It’s been 50 years since cleaning up the air in the United States began in earnest. Skies are much clearer now than in the mid-20th century. Leaded gasoline is gone, power plants have been abandoning coal and sulfur dioxide has dropped by 91%. Despite these growing improvements, why have epidemiologists been unable to show the demonstrable public health benefits that their computer models predict?
Here are some possibilities.
Maybe we’re looking at the wrong pollutants.
EPA has been monitoring essentially the same air pollutants for 50 years. Since 1980, lead in gasoline dropped by 99%, carbon monoxide from traffic by 83%, and nitrogen oxides by 63%. Concentrations of ozone and airborne particulate matter have decreased by about 30% . Traffic is an important source of air pollution and, since 1970, miles driven have more than quadrupled while fuel economy nearly doubled. The composition of engine exhaust has changed but we have only sparse data on the relevant trace metals, various carbon compounds, or the nanometer-sized particles that can enter the bloodstream. Ambient air quality monitoring has been focused on regulatory rather than scientific priorities.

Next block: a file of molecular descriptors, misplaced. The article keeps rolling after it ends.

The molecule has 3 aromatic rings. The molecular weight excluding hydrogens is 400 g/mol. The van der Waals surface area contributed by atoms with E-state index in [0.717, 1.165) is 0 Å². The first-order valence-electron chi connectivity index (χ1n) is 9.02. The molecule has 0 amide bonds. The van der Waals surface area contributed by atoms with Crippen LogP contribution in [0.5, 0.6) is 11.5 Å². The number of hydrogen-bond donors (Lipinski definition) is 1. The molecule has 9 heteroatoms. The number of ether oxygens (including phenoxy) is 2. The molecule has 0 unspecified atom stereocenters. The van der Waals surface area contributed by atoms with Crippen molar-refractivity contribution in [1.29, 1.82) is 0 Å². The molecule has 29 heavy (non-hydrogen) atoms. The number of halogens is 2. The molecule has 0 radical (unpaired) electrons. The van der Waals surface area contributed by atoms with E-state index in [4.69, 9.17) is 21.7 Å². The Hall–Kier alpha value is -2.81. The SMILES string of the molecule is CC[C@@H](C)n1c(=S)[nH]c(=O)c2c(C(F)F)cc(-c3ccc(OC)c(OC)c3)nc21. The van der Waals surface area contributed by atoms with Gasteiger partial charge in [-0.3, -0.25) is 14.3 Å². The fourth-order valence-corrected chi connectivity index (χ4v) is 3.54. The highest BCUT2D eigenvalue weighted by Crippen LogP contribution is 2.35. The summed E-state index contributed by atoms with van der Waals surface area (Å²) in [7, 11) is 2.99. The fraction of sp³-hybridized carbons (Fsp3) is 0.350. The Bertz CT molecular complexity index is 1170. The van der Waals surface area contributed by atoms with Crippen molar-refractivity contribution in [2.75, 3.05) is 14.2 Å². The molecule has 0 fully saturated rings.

Maybe we’re looking in the wrong places.
EPA regulations, by law, are limited to outdoor air quality. But we spend 85% of our time indoors where air quality can be significantly better or worse, depending on building construction, air conditioning and ventilation, and indoor sources. Indoor air quality is impacted by smoking, cooking, household cleaning, air “fresheners”, and is neither monitored nor controlled, established health effects notwithstanding. For example, the underlying cause of asthma is an allergic reaction often linked to indoor air pollution that is thought to exacerbate other respiratory effects as well.
Maybe we’ve been looking at the wrong people.
Not everyone is affected by polluted air. Excess mortality during the major smog episodes such as the notorious 1952 smoky fog in London was largely limited to those with previous cardio-respiratory conditions. No individual death has been linked with long-term exposure to air pollution, which preferentially impacts the frail and susceptible, often the very young and elderly. Most of the key epidemiology studies were based on healthy middle-class, middle-aged white adults. By and large those studies focus on specific outcomes like mortality and hospitalization rather than identifying mechanisms and interactions that could lead to these events.